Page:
This book provides a comprehensive introduction to and overview of eco-global criminology. Eco-global criminology refers to a criminological approach that is informed by ecological considerations and by a critical analysis that is global in scale and perspective. Based upon eco-justice conceptions of harm, it focuses on transgressions against environments, non-human species and humans.
At the centre of eco-global criminology is analysis of transnational environmental crime. This includes crimes related to pollution (of air, water and land) and crimes against wildlife (including illegal trade in ivory as well as live animals). It also includes those harms that pose threats to the environment more generally (such as global warming). In addressing these issues, the book deals with topics such as the conceptualisation of environmental crime or harm, the researching of transnational environmental harm, climate change and social conflict, threats to biodiversity, toxic waste and the transference of harm, prosecution and sentencing of environmental crimes, and environmental victimisation and transnational activism.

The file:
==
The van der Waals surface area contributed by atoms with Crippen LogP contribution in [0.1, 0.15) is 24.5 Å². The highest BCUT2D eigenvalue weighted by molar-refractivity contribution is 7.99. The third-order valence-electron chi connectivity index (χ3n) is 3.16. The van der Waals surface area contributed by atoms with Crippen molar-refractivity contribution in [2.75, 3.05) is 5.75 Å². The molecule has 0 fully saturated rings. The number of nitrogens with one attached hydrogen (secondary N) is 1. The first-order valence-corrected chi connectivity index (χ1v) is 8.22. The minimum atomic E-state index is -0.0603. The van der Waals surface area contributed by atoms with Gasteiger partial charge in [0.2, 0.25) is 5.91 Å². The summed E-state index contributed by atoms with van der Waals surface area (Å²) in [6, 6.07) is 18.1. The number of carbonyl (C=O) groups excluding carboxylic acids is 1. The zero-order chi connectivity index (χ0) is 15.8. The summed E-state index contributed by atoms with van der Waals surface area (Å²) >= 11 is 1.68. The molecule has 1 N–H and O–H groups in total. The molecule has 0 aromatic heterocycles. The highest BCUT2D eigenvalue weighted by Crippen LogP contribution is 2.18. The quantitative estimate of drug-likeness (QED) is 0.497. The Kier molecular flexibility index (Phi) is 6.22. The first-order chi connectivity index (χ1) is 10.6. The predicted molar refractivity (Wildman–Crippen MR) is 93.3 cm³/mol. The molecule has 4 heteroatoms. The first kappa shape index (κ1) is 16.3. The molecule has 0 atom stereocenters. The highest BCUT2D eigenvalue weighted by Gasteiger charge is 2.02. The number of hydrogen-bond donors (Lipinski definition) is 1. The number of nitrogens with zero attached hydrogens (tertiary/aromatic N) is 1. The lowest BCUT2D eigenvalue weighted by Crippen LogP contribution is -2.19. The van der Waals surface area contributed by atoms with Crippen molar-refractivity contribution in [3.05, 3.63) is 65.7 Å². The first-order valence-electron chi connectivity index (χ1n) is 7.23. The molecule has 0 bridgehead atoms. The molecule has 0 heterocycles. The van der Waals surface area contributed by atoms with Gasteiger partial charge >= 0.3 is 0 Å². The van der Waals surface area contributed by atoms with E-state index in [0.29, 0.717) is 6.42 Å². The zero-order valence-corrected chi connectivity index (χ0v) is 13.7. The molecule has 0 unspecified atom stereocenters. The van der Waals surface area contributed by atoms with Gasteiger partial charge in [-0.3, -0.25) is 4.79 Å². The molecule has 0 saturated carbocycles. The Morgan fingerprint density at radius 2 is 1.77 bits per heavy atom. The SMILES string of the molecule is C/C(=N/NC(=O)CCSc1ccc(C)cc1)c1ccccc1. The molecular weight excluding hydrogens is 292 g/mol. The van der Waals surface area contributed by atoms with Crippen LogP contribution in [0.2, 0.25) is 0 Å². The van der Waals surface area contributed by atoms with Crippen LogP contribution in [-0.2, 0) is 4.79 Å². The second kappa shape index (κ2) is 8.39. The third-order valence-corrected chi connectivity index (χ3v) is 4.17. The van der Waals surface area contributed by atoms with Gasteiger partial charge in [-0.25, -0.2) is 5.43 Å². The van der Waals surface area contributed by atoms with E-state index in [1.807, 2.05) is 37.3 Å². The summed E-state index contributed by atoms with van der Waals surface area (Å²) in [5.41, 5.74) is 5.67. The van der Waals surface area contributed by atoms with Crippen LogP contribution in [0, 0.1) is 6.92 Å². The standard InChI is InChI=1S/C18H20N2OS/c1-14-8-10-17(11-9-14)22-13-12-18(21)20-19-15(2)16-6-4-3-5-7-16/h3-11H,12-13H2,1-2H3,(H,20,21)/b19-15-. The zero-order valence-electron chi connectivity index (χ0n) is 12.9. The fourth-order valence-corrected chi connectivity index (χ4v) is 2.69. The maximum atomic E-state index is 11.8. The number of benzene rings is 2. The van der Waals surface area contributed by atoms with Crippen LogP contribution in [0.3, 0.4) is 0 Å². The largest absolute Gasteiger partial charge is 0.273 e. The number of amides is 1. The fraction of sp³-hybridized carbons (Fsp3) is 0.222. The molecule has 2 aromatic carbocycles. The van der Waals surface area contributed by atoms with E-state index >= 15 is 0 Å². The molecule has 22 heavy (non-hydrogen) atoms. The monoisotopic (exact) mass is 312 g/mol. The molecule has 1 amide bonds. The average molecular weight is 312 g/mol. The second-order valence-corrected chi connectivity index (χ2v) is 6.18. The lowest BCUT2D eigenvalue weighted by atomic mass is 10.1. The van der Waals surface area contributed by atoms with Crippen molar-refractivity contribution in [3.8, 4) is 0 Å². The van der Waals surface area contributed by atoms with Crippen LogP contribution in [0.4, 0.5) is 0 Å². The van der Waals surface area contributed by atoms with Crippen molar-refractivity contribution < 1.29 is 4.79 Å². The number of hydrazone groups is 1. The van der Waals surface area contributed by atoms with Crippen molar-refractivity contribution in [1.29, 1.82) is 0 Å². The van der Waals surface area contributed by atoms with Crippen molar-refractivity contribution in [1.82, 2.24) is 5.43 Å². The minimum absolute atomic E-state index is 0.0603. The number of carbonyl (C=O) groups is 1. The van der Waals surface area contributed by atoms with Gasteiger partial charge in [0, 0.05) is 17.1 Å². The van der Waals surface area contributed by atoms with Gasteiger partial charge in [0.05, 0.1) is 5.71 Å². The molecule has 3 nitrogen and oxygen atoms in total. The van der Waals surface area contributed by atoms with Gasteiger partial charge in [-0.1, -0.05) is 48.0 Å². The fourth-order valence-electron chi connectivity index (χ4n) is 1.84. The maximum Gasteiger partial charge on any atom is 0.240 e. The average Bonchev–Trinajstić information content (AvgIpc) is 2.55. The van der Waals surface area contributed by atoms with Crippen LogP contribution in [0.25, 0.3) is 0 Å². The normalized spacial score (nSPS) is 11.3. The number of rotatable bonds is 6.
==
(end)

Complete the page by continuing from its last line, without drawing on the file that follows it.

This book argues that analysis of transnational environmental crime needs to incorporate different notions of harm, and that the overarching perspective of eco-global criminology provides the framework for this.